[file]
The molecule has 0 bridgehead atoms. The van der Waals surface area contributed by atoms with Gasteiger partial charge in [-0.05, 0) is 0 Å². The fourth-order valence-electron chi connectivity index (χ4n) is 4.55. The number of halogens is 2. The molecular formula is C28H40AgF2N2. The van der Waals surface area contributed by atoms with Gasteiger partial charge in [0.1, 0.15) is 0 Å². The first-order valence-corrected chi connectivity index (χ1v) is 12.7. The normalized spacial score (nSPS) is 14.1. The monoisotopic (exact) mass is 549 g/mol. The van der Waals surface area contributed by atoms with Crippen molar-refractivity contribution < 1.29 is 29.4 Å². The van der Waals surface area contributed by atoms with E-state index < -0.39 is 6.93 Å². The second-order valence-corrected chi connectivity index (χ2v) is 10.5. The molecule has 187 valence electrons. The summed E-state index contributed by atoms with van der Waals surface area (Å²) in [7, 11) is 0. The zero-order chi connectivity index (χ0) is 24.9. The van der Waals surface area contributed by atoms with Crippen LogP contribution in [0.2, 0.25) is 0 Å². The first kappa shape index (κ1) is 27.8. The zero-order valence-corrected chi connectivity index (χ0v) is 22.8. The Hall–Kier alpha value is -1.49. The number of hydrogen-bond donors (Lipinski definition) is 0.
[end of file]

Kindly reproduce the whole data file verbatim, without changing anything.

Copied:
The molecule has 0 bridgehead atoms. The van der Waals surface area contributed by atoms with Gasteiger partial charge in [-0.05, 0) is 0 Å². The fourth-order valence-electron chi connectivity index (χ4n) is 4.55. The number of halogens is 2. The molecular formula is C28H40AgF2N2. The van der Waals surface area contributed by atoms with Gasteiger partial charge in [0.1, 0.15) is 0 Å². The first-order valence-corrected chi connectivity index (χ1v) is 12.7. The normalized spacial score (nSPS) is 14.1. The monoisotopic (exact) mass is 549 g/mol. The van der Waals surface area contributed by atoms with Crippen molar-refractivity contribution < 1.29 is 29.4 Å². The van der Waals surface area contributed by atoms with E-state index < -0.39 is 6.93 Å². The second-order valence-corrected chi connectivity index (χ2v) is 10.5. The molecule has 187 valence electrons. The summed E-state index contributed by atoms with van der Waals surface area (Å²) in [7, 11) is 0. The zero-order chi connectivity index (χ0) is 24.9. The van der Waals surface area contributed by atoms with Crippen LogP contribution in [0.2, 0.25) is 0 Å². The first kappa shape index (κ1) is 27.8. The zero-order valence-corrected chi connectivity index (χ0v) is 22.8. The Hall–Kier alpha value is -1.49. The number of hydrogen-bond donors (Lipinski definition) is 0.